The Mephisto Waltz (1971)

the mephisto waltz poster 1971 movie
7.0 Overall Score
Story: 6/10
Acting: 6/10
Visuals: 8/10

Good visuals, Jacqueline Bisset

Alan Alda, not enough developed story

Movie Info

Movie Name:   The Mephisto Waltz

Studio:   Quinn Martin Productions

Genre(s):   Horror/Mystery/Suspense

Release Date(s):   April 9, 1971

MPAA Rating:   R

mephisto waltz funeral alan alda jacqueline bisset

Should I make a joke or something?

Myles Clarkson (Alan Alda) is a frustrated writer invited to interview famed composer and pianist Duncan Ely (Curd Jürgens).  Myles’ wife Paula (Jacqueline Bisset) immediately takes a disliking to Duncan and his strange daughter Roxanne (Barbara Parkins), but Duncan encourages Myles potential as a pianist.  When Duncan dies and Myles whole persona begins to change, Paula begins to question if it is still Myles she is married to…and as danger begins to creep in, Paula might be the next victim!

Directed by Paul Wendkos, The Mephisto Waltz is a horror occult thriller.  The movie was met with mixed reviews and based on the 1969 novel by Fred Mustard Stewart.

The occult was a hot topic in 1971.  Rosemary’s Baby was released in 1968 and after the movie it seemed like tons of occult movies were cropping up (and continued to appear after The Exorcist in 1973 and The Omen in 1976).  The thing I remember seeing about the movie was a promotional shot of Barbara Parkins and the dog wearing a human mask (ironically a William Shatner mask like Michael Myers), but sadly this is just a quick glimpse in the movie.  The Mephisto Waltz is a minor entry into the movies that feels somewhat derivative, but it also has some moments.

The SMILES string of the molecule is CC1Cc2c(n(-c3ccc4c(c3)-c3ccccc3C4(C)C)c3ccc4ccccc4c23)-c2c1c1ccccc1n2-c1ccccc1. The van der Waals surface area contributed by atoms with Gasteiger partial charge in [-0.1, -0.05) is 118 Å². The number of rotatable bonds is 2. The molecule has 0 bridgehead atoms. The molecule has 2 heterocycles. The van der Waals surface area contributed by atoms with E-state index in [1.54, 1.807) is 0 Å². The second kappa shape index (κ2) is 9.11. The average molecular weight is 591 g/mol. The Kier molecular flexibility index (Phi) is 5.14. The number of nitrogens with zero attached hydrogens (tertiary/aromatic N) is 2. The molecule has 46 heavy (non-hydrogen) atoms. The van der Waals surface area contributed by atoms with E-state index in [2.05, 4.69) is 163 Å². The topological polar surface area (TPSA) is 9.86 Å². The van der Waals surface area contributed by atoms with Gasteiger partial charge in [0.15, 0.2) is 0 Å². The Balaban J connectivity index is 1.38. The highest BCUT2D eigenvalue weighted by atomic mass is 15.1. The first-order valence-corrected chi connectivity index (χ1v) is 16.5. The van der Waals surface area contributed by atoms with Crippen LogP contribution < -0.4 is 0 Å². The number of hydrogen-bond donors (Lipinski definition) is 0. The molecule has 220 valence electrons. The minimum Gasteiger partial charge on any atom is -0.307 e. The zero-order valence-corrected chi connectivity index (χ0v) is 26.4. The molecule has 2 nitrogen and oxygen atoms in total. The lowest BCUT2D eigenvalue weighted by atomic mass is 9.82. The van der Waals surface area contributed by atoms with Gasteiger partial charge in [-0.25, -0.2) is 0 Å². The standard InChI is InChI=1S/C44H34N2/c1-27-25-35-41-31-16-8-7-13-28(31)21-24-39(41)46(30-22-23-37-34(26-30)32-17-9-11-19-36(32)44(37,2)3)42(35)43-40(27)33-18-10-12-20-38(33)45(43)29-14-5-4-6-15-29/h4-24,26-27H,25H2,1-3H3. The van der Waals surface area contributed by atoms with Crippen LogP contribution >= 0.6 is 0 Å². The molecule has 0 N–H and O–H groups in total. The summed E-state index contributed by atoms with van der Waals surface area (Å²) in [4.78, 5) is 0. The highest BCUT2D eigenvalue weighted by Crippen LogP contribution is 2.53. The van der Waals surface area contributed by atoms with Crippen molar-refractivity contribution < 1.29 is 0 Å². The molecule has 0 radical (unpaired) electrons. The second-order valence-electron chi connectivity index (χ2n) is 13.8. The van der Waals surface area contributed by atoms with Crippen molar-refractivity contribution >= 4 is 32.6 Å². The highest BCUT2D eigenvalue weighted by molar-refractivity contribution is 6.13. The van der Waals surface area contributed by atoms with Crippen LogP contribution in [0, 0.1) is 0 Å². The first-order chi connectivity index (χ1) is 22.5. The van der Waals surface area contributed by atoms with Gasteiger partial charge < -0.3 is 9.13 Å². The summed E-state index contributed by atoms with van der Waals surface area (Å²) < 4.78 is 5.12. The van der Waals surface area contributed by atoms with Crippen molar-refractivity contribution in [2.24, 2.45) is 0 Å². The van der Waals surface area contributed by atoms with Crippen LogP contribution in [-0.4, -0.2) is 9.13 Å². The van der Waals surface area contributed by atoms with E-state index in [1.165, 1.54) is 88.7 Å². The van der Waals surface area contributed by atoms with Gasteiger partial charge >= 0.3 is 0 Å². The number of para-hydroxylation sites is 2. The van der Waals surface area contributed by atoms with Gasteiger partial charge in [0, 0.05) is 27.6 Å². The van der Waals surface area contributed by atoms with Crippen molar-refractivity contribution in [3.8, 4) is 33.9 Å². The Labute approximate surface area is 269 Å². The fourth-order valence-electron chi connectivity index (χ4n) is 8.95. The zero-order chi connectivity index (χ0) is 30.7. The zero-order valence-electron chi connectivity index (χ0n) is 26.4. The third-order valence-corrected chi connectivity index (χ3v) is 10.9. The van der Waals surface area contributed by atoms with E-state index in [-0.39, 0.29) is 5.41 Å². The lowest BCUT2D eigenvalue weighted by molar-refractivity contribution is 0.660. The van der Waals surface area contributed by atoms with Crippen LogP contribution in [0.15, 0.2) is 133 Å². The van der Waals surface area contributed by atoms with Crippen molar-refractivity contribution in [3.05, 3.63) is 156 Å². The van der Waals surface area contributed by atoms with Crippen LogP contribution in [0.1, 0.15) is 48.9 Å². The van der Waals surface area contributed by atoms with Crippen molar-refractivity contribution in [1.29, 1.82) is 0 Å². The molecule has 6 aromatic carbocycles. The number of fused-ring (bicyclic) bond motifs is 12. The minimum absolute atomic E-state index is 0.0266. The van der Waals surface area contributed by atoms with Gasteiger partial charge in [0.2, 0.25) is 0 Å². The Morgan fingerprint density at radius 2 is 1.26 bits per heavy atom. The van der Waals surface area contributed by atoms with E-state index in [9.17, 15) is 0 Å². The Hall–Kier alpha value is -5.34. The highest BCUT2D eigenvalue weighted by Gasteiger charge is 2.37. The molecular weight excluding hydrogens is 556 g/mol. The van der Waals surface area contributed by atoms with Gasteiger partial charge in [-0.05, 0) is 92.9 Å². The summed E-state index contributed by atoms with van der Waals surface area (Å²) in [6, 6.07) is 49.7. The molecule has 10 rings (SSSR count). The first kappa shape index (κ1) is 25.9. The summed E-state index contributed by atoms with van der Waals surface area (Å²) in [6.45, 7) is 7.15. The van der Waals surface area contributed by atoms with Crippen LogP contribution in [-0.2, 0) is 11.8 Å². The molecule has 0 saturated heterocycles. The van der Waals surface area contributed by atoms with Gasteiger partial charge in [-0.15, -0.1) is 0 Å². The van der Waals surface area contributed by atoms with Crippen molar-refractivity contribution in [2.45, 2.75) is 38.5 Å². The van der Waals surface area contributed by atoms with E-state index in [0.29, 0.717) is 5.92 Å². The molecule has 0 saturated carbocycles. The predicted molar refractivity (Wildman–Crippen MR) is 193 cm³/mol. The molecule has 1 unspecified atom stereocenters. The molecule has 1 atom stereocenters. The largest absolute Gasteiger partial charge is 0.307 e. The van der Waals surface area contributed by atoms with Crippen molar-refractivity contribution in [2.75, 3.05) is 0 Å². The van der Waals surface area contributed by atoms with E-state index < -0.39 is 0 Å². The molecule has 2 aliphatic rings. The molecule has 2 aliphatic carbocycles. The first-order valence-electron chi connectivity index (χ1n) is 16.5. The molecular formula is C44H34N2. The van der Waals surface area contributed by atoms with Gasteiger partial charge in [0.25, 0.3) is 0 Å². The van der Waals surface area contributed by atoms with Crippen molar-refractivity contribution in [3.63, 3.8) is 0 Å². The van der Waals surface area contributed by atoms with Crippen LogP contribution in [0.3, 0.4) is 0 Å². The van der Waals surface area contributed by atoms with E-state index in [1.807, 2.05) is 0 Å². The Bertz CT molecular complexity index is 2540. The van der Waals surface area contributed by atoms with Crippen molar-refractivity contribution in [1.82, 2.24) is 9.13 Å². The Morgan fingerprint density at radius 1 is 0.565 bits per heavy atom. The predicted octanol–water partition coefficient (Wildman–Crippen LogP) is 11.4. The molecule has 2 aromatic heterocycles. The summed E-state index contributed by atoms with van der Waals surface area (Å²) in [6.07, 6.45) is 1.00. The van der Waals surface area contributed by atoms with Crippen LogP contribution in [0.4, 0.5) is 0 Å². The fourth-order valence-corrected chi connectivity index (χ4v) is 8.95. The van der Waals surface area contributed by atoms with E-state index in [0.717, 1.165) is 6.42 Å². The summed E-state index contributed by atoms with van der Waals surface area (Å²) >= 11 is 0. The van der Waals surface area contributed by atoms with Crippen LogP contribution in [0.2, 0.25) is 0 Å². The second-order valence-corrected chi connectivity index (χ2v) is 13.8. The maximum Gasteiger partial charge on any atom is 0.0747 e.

mephisto waltz incest father daughter curd jurgens barbara parkins

Seems like a healthy father-daughter relationship…

The story is rather predictable if you’ve seen movies like The Mephisto Waltz.  You can easily see that the Duncan character and his daughter are sizing Myles up for possession…that isn’t a surprise.  It happens quite early in the movie and the real movie is the Rosemary’s Baby clone with Bisset trying to find out if her husband is really her husband…but the ending does take a different twist than you’d expect.

Jacqueline Bisset is actually quite good in the film.  Unlike Mia Farrow’s Rosemary, Bisset’s Paula is immediately more suspicious and untrusting…and takes the most extreme measures for revenge.  Barbara Parkins and Curd Jürgens play a good, incestuous couple father/daughter couple, but it is hard to take Alan Alda seriously in the role.  It was pre-M*A*S*H, but Alda needed to play the role rather straight because there isn’t much humor in the script…something he just couldn’t do.

the mephisto waltz death mask jacqueline bisset

It’s all about masks

The movie is shot rather stylishly and reminds me a lot of the directing of Rosemary’s Baby.  It combines a sort of standard shooting style with very stylized shots that are quite inventive.  The movie has lots of wide locations shots.  The addition of a Jerry Goldsmith score adds to more ties between The Mephisto Waltz other supernatural movies of the time like The Omen and The Other (also both scored by Goldman).

Despite having a kind of unique ending, The Mephisto Waltz is a rather pale clone of films like Rosemary’s Baby or The Exorcist.  It has a lot of the style of the two films, but weaknesses in the story and with Alda don’t allow it to elevate past basic horror into something better.  It just feels a bit like a low-brow rip-off of a classy horror film despite a good effort by Bisset and the cinematographer…stick with the classics.

Author: JPRoscoe View all posts by
Follow me on Twitter/Instagram/Letterboxd @JPRoscoe76! Loves all things pop-culture especially if it has a bit of a counter-culture twist. Plays video games (basically from the start when a neighbor brought home an Atari 2600), comic loving (for almost 30 years), and a true critic of movies. Enjoys the art house but also isn't afraid to let in one or two popular movies at the same time.

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